Serine Proteases

Thomas J. Martin

The serine proteases are a class of proteolytic enzyme (they catalyze the hydrolysis of either ester or peptide bonds in proteins) that require an active site residue for covalent catalysis. The active site residue, the catalytic Ser-195, is particularly activated by hydrogen-bonding interactions with His-57 and Asp-102. Crystal structures show that Ser-195, His-57, and Asp-102 are close in space. Together these three residues, which are located in the substrate binding (S1) pocket, form the famed catalytic triad of the serine proteases. In humans and mammals serine proteases perform many important functions, especially the digestion of dietary protein, in the blood-clotting cascade, and in the complement system:

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Tetrahedral intermediate

Active enzyme

Fig. B.12.1. Schematic diagram of the mechanism of reaction of serine proteases.

Tetrahedral intermediate

Active enzyme

Fig. B.12.1. Schematic diagram of the mechanism of reaction of serine proteases.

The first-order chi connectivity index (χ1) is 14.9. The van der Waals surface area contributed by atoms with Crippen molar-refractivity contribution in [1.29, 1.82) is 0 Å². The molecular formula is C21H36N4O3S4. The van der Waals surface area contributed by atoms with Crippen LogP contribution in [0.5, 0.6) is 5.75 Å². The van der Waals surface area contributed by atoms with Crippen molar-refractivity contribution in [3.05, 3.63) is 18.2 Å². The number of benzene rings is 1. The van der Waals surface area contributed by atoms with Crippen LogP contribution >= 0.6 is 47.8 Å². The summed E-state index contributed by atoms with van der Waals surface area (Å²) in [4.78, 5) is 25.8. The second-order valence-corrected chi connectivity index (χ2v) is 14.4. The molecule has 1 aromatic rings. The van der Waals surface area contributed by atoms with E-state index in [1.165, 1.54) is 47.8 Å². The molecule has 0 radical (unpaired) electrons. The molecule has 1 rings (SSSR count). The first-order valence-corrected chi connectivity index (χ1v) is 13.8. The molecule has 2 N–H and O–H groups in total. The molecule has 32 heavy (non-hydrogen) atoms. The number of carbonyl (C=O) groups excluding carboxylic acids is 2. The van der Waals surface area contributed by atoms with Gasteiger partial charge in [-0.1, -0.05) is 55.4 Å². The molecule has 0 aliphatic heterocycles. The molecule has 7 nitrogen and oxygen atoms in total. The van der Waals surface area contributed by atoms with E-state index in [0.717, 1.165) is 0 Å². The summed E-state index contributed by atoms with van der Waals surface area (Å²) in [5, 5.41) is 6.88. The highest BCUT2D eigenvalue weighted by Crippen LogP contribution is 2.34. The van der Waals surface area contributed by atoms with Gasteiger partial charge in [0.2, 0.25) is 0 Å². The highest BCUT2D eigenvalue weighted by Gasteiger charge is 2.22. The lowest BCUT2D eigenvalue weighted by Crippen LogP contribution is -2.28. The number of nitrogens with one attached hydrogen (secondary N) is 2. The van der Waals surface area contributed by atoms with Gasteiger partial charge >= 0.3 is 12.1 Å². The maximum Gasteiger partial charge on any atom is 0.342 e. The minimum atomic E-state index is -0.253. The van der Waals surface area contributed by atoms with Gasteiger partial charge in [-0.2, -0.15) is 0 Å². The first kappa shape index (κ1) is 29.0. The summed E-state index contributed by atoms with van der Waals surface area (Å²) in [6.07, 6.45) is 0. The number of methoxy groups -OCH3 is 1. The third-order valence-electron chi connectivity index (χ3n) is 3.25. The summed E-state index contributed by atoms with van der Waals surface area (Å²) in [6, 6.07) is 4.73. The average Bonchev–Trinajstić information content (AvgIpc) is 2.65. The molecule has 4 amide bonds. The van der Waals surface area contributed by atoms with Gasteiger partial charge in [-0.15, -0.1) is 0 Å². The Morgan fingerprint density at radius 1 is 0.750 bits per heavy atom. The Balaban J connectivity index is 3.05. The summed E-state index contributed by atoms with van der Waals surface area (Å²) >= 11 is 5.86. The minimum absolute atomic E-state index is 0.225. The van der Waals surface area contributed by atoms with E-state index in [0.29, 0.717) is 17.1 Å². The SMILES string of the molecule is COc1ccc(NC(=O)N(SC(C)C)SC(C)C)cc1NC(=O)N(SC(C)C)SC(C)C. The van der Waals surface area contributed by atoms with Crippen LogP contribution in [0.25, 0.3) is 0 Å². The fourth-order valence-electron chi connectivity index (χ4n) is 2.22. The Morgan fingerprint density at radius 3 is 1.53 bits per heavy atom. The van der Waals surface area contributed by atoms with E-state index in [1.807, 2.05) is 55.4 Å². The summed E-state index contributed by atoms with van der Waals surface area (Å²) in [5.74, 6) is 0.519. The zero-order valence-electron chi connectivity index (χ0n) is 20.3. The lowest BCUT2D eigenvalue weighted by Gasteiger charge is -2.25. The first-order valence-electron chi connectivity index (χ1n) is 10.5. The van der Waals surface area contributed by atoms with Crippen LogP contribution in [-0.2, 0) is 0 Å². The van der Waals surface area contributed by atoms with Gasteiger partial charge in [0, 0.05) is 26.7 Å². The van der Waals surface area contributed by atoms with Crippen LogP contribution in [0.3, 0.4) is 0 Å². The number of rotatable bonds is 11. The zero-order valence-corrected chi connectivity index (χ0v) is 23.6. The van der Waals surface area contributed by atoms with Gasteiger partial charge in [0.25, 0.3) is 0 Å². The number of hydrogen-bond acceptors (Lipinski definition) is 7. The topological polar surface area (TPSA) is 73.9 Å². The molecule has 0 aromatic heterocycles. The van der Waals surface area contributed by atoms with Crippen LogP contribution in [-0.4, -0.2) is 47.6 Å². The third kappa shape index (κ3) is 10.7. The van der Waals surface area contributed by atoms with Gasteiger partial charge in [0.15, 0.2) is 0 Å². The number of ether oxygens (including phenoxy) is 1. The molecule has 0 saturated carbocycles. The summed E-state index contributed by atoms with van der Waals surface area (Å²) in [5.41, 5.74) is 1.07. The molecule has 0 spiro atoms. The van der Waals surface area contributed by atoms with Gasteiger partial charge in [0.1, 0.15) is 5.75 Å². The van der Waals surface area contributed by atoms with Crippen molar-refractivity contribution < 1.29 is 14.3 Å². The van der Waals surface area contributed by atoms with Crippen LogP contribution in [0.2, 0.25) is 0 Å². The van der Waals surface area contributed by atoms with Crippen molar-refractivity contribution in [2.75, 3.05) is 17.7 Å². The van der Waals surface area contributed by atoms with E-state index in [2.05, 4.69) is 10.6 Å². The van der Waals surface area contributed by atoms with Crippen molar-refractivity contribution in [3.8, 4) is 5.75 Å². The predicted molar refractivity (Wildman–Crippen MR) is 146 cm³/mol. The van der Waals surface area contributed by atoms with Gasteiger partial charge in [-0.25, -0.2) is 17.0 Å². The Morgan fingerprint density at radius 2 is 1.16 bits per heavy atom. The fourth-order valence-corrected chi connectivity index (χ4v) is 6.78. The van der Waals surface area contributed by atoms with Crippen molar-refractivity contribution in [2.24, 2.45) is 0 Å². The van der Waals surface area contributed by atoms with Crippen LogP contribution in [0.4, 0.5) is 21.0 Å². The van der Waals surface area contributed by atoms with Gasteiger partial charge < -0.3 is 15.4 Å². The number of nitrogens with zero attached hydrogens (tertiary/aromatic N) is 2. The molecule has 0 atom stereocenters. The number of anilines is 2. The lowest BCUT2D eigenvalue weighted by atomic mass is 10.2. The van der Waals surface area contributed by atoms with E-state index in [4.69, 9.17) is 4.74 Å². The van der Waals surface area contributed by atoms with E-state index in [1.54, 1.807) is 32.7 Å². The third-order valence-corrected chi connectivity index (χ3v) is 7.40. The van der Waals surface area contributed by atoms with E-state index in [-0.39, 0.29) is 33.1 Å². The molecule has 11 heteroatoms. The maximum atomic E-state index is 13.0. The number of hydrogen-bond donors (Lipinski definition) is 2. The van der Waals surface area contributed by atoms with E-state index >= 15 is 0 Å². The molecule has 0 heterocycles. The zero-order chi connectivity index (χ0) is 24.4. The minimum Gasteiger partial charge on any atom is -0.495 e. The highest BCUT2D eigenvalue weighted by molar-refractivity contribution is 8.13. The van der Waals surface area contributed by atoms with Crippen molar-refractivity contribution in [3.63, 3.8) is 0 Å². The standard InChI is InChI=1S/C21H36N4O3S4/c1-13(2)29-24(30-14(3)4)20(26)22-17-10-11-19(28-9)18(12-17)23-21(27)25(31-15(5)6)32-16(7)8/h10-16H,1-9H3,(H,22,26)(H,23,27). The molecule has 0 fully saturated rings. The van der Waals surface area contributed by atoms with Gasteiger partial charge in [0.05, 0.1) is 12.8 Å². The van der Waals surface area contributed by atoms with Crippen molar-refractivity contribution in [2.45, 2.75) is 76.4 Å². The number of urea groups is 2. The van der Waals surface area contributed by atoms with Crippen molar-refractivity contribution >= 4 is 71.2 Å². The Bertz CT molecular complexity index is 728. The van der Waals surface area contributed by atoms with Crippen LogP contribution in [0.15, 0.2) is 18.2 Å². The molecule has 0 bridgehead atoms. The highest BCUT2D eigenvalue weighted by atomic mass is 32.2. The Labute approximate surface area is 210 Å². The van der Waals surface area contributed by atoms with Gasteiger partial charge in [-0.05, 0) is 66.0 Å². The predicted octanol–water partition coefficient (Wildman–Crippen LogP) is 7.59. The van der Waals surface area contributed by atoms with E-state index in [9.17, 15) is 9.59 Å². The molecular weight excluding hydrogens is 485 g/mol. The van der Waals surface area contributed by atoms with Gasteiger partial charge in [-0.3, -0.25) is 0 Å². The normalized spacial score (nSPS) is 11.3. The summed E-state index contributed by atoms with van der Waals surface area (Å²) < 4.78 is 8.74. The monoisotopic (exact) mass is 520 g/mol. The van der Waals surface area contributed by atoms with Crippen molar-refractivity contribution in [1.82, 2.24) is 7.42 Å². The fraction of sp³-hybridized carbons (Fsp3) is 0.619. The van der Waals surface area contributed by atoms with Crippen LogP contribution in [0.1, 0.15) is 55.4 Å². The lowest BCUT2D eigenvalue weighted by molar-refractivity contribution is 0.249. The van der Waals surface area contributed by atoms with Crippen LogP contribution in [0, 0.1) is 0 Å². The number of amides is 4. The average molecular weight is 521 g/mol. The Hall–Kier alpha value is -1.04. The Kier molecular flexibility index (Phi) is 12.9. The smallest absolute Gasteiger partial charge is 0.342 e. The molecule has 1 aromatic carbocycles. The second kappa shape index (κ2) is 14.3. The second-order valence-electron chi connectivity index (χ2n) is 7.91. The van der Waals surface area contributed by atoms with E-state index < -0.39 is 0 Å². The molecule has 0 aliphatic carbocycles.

• Trypsin, chymotrypsin, and elastase are three of the most important protein-digesting enzymes secreted by the pancreas. Despite their similarities they have different substrate specificity, that is, they cleave different peptide bonds during protein digestion.

• Several activated clotting factors are serine proteases, including thrombin, plasmin, factor 10 (X), and factor 11 (XI).

Several proteins involved in the complement cascade are serine proteases, for example C1r and C1s, and the C3 convertases C4b, 2a and C3b, Bb.

The mechanism of reaction of the serine proteases is depicted schematically in Figure B.12.1; it is divided in an acylation step and a deacylation step.

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